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A sample lesson from our Editing Course...


Editing in the digital age is a true joy. The days of specialized equipment and complex workflows are long gone. Digital editing, also known as non-linear editing (NLE), is performed on a standard computer using media files.

Unlike film editing, which uses physical film, NLE is non-destructive because the media files are never actually manipulated. The images that appear on screen are merely the result of pointers.

The only thing that changes when cuts are made is the edit decision list (EDL), which is essentially a list of beginning and ending time code numbers assigned to each shot. The exception to this is when transitions, effects, and titles are created. Here, new media files are rendered.

If you are unfamiliar with digital editing, it is surprisingly similar to the way a word processor works with functions like "drag and drop" and "cut and paste." Even the terminology is similar!

The typical NLE user interface features bins containing the picture and sound clips to be edited and a timeline where the clips are assembled. There are other windows depending on the job at hand, including color correction and sound mixing.

Final Cut Pro - User Interface

The three dominant manufacturers of NLEs are Avid, Apple, and Adobe.  Avid introduced the first NLE system in the late 1980s and dominated the industry until Apple introduced its own system some ten years later. Image specialist Soon after, Image specialist Adobe jumped into the fray.


Avid is the granddaddy of digital editing and set the standard for other makers. The company has three anchor products, each progressively more complex. Prices range from $800 to $50,000, depending on the hardware and support involved:

Media Composer - Avid's flagship product (aka, "The Avid").

Media Composer Symphony - Identical to Media Composer with advanced color correction and mastering tools.

Media Composer Nitrus DX - Avid's high-end, all-in-one finishing application.

These systems can be used in both film and video production. When working in film, they can generate a negative cut list for matching back to camera original negative.

They feature superior  titling, compositing, and special effects. In addition, third party developers support them with numerous specialized plug-ins.

Avid originally designed its products for Apple computers. When Apple introduced its own NLE software, Avid geared its products to PCs. This was understandable since Apple became a direct competitor.  Currently, Avid software can run on either Apple or PC platforms.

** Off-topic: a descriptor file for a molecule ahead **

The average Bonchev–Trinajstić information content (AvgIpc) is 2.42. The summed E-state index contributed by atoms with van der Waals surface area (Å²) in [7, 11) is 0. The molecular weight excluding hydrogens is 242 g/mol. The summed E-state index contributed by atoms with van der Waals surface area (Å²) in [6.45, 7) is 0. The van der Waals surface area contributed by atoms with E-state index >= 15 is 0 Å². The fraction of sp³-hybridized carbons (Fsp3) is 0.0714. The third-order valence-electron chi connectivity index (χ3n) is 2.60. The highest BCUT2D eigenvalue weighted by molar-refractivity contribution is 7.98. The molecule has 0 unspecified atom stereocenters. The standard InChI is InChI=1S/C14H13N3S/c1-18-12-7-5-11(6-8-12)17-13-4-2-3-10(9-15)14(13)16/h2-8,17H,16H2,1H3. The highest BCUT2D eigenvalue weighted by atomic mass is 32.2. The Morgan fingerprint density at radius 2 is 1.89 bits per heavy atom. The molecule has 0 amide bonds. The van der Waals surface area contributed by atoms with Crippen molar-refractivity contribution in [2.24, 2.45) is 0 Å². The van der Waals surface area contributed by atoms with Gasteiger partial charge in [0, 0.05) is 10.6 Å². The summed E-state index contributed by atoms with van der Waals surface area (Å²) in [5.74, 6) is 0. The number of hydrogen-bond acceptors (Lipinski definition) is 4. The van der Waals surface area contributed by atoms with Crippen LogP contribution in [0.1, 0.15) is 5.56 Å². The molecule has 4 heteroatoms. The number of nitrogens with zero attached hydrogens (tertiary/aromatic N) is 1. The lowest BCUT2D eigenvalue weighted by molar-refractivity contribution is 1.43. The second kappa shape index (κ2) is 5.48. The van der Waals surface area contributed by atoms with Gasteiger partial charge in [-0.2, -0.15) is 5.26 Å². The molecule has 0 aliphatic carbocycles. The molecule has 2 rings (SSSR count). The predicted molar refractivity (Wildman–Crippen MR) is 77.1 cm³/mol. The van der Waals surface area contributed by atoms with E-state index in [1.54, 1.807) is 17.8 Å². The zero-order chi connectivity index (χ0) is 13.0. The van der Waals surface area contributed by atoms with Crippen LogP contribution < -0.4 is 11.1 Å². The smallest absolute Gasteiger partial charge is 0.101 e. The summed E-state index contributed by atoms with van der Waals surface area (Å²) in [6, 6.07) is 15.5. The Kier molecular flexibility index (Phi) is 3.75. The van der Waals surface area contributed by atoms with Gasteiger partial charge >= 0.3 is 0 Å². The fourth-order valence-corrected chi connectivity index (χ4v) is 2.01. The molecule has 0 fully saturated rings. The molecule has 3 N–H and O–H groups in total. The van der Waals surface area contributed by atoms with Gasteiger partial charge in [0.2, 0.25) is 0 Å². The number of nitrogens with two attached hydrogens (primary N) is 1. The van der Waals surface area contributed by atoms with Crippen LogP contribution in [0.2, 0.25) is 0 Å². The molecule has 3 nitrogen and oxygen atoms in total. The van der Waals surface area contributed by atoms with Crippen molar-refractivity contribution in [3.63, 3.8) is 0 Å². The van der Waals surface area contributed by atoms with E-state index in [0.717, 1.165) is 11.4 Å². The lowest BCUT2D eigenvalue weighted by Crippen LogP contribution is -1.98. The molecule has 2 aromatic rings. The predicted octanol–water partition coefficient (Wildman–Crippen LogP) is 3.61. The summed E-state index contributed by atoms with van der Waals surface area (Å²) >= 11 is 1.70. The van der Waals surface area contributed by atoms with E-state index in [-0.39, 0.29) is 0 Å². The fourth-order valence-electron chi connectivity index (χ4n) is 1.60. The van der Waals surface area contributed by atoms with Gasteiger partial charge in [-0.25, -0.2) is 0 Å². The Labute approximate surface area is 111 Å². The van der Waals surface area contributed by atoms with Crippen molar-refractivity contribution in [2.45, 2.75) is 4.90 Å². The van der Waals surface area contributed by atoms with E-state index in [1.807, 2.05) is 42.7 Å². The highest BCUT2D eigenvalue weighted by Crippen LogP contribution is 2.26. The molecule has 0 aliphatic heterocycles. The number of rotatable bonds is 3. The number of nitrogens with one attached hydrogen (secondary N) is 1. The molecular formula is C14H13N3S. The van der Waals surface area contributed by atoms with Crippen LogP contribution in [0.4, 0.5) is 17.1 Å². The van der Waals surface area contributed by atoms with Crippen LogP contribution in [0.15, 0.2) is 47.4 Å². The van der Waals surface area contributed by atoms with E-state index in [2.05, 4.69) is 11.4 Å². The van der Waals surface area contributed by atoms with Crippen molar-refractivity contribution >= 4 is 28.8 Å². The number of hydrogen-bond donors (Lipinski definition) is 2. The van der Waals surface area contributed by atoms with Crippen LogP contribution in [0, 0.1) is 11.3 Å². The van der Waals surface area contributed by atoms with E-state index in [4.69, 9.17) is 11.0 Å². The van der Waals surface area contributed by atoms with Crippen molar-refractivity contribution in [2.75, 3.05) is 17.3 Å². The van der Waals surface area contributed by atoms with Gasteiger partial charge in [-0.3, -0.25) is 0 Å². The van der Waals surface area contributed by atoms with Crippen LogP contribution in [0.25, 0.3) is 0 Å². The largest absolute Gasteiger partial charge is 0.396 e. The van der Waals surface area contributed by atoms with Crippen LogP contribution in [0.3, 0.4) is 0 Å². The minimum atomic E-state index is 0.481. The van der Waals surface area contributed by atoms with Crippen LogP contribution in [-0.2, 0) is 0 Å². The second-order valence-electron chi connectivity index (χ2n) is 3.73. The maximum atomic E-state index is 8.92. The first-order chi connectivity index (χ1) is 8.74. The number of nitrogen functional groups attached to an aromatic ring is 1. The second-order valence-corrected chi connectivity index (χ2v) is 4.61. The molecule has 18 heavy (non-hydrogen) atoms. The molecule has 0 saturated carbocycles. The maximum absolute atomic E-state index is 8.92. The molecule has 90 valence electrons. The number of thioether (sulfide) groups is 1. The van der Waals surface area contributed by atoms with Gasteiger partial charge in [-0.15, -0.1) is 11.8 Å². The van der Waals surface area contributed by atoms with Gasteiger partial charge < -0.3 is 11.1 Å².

In the early 1990s, Apple purchased the rights to a software application being developed by Macromedia, code named "Key Grip." Apple finished developing the program and released it as Final Cut Pro (FCP). It took the industry by storm and ended Avid's total market dominance. There are several reasons for its success:

Program vs. Turnkey - With Final Cut Pro, Apple proved once and for all that NLEs are essentially software applications. While Avid forced editors to buy a turnkey package--hardware, software, service contract--Apple sold FCP as a stand alone program. This allowed editors to buy and configure their own hardware.

Price - At the time, Avid systems ranged in price from $50,000 to well over $100,000. FCP was priced at a mere $1,000. With the computer, the entire system cost less than $3,500. This was a far cry from Avid pricing and leveled the playing field for low budget filmmakers.

Features - FCP was jam-packed with features. Not only was it an editing program, but it incorporated color correction, sound mixing, special effects, compositing, and titling. This versatility at such a low price was unheard of at the time.

After many successful years, Apple released Final Cut Pro X in 2011. This was a totally new version of FCP, built from scratch and highly intuitive.

Apple currently has two NLE products:

iMovie - This incredible little program allows you to do broadcast quality editing with no prior training. You can add sophisticated  transitions and titles, and do sound design on multiple audio tracks. Your final product can be exported using various compression ratios, depending on your needs. It is part of Apple's iLife software bundle, which sells for $80.

Final Cut Pro X - This is Apple's flagship editing product. It sells for $300 (downloaded version).

Apple programs can only be used in conjunction with Apple computers.


Adobe's entry into the NLE market is Premiere Pro. Early versions of Premiere Pro left much to be desired, but version 6 and above are excellent. The program is designed to run on PCs.

The major benefit of Premiere Pro is perfect integration with Adobe's outstanding imaging software (e.g., Photoshop, After Effects). It also has an excellent audio mixer. The price is $500. Note that the above prices vary widely depending on the vendor.

One of 300 lessons found in Film School Online!

Editing Course Topics

If you are interested in learning more about the movies used  in this
 lesson, click on the title or picture (courtesy 20th Century Fox,
MCA/Universal, Paramount, TCM, and Warner Brothers).

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